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Tip: Understanding Rank

PEP-Web Tip of the Day

When you do a search, you can sort the results bibliographically alphabetical or by “rank”. What is Rank?

Rank refers to the search engine’s “best guess” as to the relevance of the result to the search you specified. The exact method of ranking used varies a bit depending on the search. In its most basic level, when you specify a single search term, rank looks at the density of the matches for the word in the document, and how close to the beginning of the document they appear as a measure of importance to the paper’s topic. The documents with the most matches and where the term is deemed to have the most importance, have the highest “relevance” and are ranked first (presented first).

When you specify more than one term to appear anywhere in the article, the method is similar, but the search engine looks at how many of those terms appear, and how close together they appear, how close to the beginning of the document, and can even take into account the relative rarity of the search terms and their density in the retrieved file, where infrequent terms count more heavily than common terms.

To see a simple example of this, search for the words (not the phrase, so no quotes):

unconscious communications

Look at the density of matches in each document on the first page of the hits. Then go to the last page of matched documents, and observe the density of matches within the documents.

A more complex search illustrates this nicely with a single page and only 15 matches:

counter*tr* w/25 “liv* out” w/25 enact*

There are a lot of word forms and variants of the words (due to the * wildcards) above that can match, but the proximity (w/25) clause limits the potential for matching. What’s interesting here though is how easily you can see the match density decrease as you view down the short list.

The end result of selecting order by rank is that the search engine’s best “guess” as to which articles are more relevant appear higher on the list than less relevant articles.

For the complete list of tips, see PEP-Web Tips on the PEP-Web support page.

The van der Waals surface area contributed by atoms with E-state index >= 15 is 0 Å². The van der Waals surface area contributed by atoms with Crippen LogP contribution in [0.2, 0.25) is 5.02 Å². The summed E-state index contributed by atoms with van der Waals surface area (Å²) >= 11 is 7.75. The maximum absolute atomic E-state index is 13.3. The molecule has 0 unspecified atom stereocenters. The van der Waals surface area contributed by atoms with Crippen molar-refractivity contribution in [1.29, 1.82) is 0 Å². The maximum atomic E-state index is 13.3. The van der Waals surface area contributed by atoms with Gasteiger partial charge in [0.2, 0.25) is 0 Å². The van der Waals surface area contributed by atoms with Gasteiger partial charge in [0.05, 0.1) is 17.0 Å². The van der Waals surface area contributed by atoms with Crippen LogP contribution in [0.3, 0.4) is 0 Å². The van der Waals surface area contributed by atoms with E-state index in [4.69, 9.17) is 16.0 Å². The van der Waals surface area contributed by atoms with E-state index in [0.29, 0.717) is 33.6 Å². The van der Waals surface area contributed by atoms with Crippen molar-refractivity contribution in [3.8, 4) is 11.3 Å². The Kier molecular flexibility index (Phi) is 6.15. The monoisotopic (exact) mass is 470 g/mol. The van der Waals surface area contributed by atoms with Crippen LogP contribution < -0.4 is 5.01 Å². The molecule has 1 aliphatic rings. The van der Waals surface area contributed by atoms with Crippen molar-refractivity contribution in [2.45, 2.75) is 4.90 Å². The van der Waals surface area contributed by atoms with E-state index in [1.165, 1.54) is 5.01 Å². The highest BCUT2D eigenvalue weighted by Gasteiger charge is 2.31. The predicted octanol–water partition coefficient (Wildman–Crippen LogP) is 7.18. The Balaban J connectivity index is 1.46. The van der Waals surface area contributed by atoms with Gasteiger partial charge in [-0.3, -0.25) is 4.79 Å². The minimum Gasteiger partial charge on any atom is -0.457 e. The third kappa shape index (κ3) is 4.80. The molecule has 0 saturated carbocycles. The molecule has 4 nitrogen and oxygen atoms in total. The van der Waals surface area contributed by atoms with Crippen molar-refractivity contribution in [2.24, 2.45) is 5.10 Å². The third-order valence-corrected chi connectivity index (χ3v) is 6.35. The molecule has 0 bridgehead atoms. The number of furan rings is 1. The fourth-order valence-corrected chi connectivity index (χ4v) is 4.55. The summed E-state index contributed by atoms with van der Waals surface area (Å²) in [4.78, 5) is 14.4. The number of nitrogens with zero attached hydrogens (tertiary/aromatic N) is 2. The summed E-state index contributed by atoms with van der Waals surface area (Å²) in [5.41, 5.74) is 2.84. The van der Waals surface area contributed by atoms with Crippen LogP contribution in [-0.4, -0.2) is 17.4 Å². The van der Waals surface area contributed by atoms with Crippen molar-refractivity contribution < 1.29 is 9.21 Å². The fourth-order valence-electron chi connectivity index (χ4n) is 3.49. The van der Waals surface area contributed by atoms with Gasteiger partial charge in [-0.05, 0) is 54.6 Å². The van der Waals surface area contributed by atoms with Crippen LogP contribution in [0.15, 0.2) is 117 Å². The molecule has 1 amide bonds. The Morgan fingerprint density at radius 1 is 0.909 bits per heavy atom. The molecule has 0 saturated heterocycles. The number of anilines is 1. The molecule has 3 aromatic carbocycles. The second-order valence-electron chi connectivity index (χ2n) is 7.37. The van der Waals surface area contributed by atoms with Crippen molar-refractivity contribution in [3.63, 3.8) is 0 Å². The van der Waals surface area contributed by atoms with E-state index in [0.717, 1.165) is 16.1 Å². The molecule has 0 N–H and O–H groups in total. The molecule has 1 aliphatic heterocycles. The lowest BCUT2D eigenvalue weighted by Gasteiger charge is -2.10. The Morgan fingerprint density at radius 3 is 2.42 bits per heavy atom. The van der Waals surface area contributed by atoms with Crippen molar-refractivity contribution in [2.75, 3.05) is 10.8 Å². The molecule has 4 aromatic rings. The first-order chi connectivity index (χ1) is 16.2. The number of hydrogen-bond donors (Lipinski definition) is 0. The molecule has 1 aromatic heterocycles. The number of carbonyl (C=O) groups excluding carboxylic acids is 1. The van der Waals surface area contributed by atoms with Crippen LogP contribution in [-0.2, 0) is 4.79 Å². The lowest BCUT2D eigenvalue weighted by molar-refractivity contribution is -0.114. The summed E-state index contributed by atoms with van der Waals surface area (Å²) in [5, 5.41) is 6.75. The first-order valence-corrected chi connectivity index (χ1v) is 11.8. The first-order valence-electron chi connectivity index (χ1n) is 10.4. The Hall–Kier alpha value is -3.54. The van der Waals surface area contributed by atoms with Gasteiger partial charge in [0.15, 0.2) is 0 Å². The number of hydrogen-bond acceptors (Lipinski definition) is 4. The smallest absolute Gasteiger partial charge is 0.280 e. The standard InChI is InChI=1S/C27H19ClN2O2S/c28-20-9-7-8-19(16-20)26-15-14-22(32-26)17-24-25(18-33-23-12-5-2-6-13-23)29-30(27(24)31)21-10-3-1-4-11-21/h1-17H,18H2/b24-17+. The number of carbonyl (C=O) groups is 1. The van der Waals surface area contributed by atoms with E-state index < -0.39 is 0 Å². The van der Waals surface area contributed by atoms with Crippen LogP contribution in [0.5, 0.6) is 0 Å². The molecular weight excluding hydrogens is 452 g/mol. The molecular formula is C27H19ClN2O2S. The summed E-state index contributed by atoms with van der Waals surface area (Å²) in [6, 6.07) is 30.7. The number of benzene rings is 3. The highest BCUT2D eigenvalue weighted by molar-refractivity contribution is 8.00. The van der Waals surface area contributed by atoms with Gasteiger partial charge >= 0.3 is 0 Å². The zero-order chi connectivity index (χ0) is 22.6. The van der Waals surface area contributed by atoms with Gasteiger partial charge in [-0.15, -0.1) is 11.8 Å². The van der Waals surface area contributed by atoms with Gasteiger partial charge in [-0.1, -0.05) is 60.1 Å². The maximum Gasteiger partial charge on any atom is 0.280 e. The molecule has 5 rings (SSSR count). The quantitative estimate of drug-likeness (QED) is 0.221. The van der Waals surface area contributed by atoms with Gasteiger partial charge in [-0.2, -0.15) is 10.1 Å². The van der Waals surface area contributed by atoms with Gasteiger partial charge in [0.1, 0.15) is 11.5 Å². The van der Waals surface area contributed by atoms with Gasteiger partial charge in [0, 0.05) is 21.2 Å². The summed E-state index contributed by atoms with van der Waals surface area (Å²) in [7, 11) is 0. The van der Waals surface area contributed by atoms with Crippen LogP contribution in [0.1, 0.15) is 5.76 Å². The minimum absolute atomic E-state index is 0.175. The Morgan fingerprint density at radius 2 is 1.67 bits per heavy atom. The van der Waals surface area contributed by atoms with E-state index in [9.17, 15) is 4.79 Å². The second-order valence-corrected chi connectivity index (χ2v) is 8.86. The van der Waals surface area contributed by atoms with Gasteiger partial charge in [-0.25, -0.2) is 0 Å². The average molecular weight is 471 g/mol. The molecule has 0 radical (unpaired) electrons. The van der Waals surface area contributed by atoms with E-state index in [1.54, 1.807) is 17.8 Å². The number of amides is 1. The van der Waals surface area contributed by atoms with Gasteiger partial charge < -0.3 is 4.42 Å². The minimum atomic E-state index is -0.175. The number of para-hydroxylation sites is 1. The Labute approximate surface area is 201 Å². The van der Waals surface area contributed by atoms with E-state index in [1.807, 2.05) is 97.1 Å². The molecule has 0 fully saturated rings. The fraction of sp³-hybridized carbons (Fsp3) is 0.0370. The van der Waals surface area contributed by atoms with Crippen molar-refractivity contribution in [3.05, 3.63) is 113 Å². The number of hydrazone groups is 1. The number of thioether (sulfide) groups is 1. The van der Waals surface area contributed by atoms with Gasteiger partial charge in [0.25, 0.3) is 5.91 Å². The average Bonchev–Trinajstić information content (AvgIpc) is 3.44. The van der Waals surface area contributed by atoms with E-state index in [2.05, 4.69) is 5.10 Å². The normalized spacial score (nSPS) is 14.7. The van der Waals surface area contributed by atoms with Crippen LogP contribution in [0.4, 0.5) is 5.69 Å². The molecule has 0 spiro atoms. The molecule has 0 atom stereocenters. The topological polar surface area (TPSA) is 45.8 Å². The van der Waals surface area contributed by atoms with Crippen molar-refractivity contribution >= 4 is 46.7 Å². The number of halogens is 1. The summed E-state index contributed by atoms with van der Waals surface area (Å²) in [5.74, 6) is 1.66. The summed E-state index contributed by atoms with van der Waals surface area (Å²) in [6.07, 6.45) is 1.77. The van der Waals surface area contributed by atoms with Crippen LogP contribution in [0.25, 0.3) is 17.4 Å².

Fine, B.D. (1962). Meetings of the New York Psychoanalytic Society. Psychoanal Q., 31:596-597.

(1962). Psychoanalytic Quarterly, 31:596-597

Meetings of the New York Psychoanalytic Society

Bernard D. Fine

DISCUSSION: Dr. Niederland was complimented on his thought-provoking, fascinating, and carefully documented study. Dr. K. R. Eissler compared the study to his research on Goethe and Leonardo da Vinci. He felt Schliemann was an extremely talented man, possibly a 'near genius', and emphasized that some problems of creativity may be seen with even more clarity in the near genius than in the genius.

Dr. Maurice Friend stated that Dr. Niederland's discovery and understanding of the death of the eight-year-old brother was a major addition to our understanding of Schliemann's life and psychopathology. He also felt that the material attests to a persistence of the family romance enacted by means of the 'collective alternates'. He questioned the existence of a depression at nine years, and felt rather that it was predominantly a loss reaction and an effort to reconstitute the lost mother. Dr. Friend related the traveling mania to the infantile desire to defy the father and escape with the mother to a distant land where the father could not disturb them.

Dr. Sidney Tarachow pointed out that most reported necrophiliacs and lust murderers are interested in women's bodies, with the goals of love and identification with the mother imago. Schliemann had the additional problem of enforced identification with his dead brother, and was impelled to prove that the dead were not only alive but indestructible, having a continuing identity. In this connection Dr. Tarachow discussed Marie Bonaparte's differentiation between the lust murderer and the necrophiliac: the former identifies with the sadistic father in the sexual act which he now acts out himself, while the latter allows another to kill the mother first and takes second place (after the father). Schliemann seems to belong to the latter, more passive group.

Dr. Elisabeth Geleerd felt the paper was an important contribution to applied psychoanalysis, as well as a service to the sciences of archæology and history.

[This is a summary or excerpt from the full text of the book or article. The full text of the document is available to subscribers.]

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